After all these years, it still haunts my nightmares. Black eyes stare beadily; a garish red tongue pokes out of a slivered smile. Moldy green fingers grasp at air. Clouds cover the sun. And one phrase traces itself in an ancient script: “graphic design is my passion.”
In July of 2014, Tumblr user Yungterra posted the very first version of the “Graphic Design is My Passion”meme2. Would this image bring shame upon any self-respecting designer? Absolutely. But it’s tough to pinpoint what exactly makes “Graphic Design is My Passion” so awful. Some viewers have blamed its use of the hated font Papyrus3. Others have found fault with its aggressively unedited clipart frog. I have sympathy for both of these claims, but I don’t think that either quite captures why I loathe the image.
No, what bothers me most about “Graphic Design is My Passion” is its structure. In my extensive (fine, highly limited) design experience, I’ve learned that creating a graphic is quite like writing an academic essay. The designer has a key idea that she wants to convey to her viewer, and she uses her text, images, and backgrounds as evidence for that key “thesis.” These components of her graphic, much like the paragraphs of an essay, need to fit together in a particular way. In essay writing, this concept is sometimes called “arc”: an essay with a strong arc has paragraphs that build upon and blend with each other. Even as each paragraph makes a unique contribution to the thesis, it also hangs together with the paragraphs before and after. A graphic may not have an arc in the same way an essay does, but the best graphics do seem to have a kind of structural harmony. The text and images are individually compelling, yes, but what makes the graphic work is the way those elements fit together. In an ideal graphic, the text supports the images and the images the text.
Unfortunately, “Graphic Design is My Passion” displays no such harmony. In fact, it seems designed to ensure that no viewer could unearth even the ruins of an underlying structure. Consider the frog. Neon-green and cartoonish, it is the exemplar of modern Internet clipart. Why, then, would it be paired with Papyrus, a font meant to mimic ancient writing? Perhaps the red text and green frog are meant to form a complimentary color combination— but then why include a dissonant gray sky in the background? Thematically, the frog and sky don’t match up either; amphibians are creatures of the land and water, not of the air. If anything links these disparate components of the graphic, it is far from obvious.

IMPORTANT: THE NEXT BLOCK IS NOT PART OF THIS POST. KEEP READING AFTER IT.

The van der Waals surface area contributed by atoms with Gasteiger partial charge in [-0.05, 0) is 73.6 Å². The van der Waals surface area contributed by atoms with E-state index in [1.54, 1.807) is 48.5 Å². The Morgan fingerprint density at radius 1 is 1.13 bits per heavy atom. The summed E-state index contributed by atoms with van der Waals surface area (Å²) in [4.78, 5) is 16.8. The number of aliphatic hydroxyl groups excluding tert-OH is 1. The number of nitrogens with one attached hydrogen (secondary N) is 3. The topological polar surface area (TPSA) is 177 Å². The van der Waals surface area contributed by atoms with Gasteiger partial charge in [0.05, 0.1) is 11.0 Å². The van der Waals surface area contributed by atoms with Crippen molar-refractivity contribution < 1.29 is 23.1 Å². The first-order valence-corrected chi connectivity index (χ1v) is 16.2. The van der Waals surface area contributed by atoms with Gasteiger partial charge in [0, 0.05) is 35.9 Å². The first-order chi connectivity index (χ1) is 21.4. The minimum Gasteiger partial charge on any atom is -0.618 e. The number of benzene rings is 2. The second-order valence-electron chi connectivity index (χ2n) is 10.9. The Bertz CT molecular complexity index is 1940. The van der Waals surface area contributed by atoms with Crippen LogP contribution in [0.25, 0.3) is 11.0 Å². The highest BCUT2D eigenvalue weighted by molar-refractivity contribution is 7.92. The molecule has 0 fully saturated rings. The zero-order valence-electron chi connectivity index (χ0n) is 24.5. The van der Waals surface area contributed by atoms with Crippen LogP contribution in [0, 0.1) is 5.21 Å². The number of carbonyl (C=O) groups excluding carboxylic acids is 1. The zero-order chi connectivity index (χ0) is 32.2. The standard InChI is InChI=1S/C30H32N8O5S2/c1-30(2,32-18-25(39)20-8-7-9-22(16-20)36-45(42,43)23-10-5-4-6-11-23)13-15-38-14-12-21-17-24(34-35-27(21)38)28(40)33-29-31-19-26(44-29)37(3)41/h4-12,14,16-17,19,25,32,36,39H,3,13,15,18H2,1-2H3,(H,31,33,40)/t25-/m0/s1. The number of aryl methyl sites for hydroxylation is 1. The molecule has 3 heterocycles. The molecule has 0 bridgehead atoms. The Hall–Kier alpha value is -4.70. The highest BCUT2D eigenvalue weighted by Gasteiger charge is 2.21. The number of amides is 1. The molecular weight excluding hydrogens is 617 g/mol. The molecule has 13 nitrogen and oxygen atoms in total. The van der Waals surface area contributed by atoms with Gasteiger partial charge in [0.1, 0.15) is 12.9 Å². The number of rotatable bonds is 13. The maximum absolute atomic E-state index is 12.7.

If a harmonious graphic is like an essay with a strong arc, to what might we compare the chaos of “Graphic Design is My Passion?” I suspect that the best analogue is the standard five-paragraph essay. Of course, most five-paragraph essays don’t have body paragraphs that actively disprove their thesis. Papyrus was my favorite font as an eight-year-old, for instance, but nobody with a “passion” for graphic design would share that opinion. Still, when I hear a professor or a peer take issue with a five-paragraph essay, the complaint is invariably that the essay lacks an arc. Even if each body paragraph adds to the thesis, it is unclear what connects the arguments in each paragraph. The reader is left to ask herself why the sky paragraph comes after the frog paragraph—and if changing this order would make any meaningful difference in the essay. Many five-paragraph essays are thus undermined by the same lack of harmony as “Graphic Design is My Passion.”
Next time you consider this cursed image, then, spare a thought for your own writing. Ask yourself what you can do to make your arc more compelling. When you have a sky paragraph and a frog paragraph with no discernible connection, consider how each paragraph’s ideas relate to the next. If you can’t find a relationship, it may be worth rethinking your structure. Yes, compared to worries about thesis and evidence, these concerns about arc may seem minor. But as “Graphic Design is My Passion” reveals, a strong arc can make an essay a dream; a weak one can make it a nightmare.
— Natalia Zorrilla, ’23